The collision of technology and knowledgeable insight in the mid-1980s was a huge factor in opening the planned giving field – creating the first software, Philanthro-Tec, that illustrated the true benefits of charitable remainder trusts and placed it in the hands of hundreds of financial advisors.
Up to that point, planned giving had been conducted by the universities, hospitals and museums that were the beneficiaries of the gifts – now it was available to the “everyman” and that democratization changed the game forever. With hundreds, perhaps thousands of advisors now able to talk to more potential donors about more potential gifts, giving got turned upside down.
The main tool available to us back then, was the Charitable Reminder Trust (CRUT, CRAT, SCRUT, NiCRUT, NiMCRUT) – becoming part of our language and with them the hunt for the perfect asset to fund such trusts became the focus of our new knowledge.
Of course, with a soaring stock market, high capital gains tax rates, and high Federal interest rates, the perfect gift was low basis stock – or any other low basis asset for that matter.
Low basis assets are still the most sought after assets for giving
Publicly traded stock can be gifted directly to charity with no recognition of gain to the donor and a charitable income tax deduction based on the current fair market value of the asset. A win for the donor and a win for the charity.
More creative planning may interpose a Pooled Income Fund, one of the Charitable Remainder Trusts, or a Charitable Gift Annuity. Each of these charitable gifts provides the benefit of a partial charitable income tax deduction, but with the retention of an income interest by the donor.
The low basis asset is the Holy Grail for the advisor
It needn’t be publicly traded stock – it might be a closely held business interest, real estate or even the family home.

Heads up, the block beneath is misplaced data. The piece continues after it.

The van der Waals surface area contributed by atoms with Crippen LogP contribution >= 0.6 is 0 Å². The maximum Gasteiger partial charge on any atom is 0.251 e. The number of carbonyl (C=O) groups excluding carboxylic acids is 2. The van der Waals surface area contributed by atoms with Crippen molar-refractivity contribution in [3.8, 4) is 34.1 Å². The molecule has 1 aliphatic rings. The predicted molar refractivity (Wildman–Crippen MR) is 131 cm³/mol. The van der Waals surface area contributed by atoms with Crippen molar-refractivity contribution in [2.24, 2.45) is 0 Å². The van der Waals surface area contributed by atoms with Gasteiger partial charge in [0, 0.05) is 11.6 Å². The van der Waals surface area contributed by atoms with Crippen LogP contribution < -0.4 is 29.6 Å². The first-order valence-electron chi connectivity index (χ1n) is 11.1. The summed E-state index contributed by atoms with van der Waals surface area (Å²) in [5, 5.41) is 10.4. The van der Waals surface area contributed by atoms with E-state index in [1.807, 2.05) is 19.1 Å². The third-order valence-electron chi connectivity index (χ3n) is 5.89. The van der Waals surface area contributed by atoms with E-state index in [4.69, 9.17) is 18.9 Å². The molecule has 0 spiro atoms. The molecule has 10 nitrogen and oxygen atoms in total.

Avoiding or deferring capital gains tax on appreciated assets while getting a charitable income tax deduction (and perhaps retaining an income) will make many clients very happy.
Yet, statistically, the wealthy donors still write checks to charity. Why is that? My belief is that we haven’t done a good job of letting them know that there’s a better way.
If your donor absolutely loves their XYZ stock that they paid $1.00 for, that’s now worth $25.00, and they refuse to sell it because it’s such a great company, have them give it away as their next big charitable gift and buy it back for themselves the next day at a new, higher basis.
Depending on the state you live in, you may have save them a 40% capital gains tax in addition to an income tax deduction – they now have a new basis in their favorite company.
For advisors, find low basis assets in your clients’ holdings – apply any one of the many charitable strategies that are available and you can magnify the value of your advice infinitely.
Give me a call at (704) 698-4055 or email me at email@example.com for more information.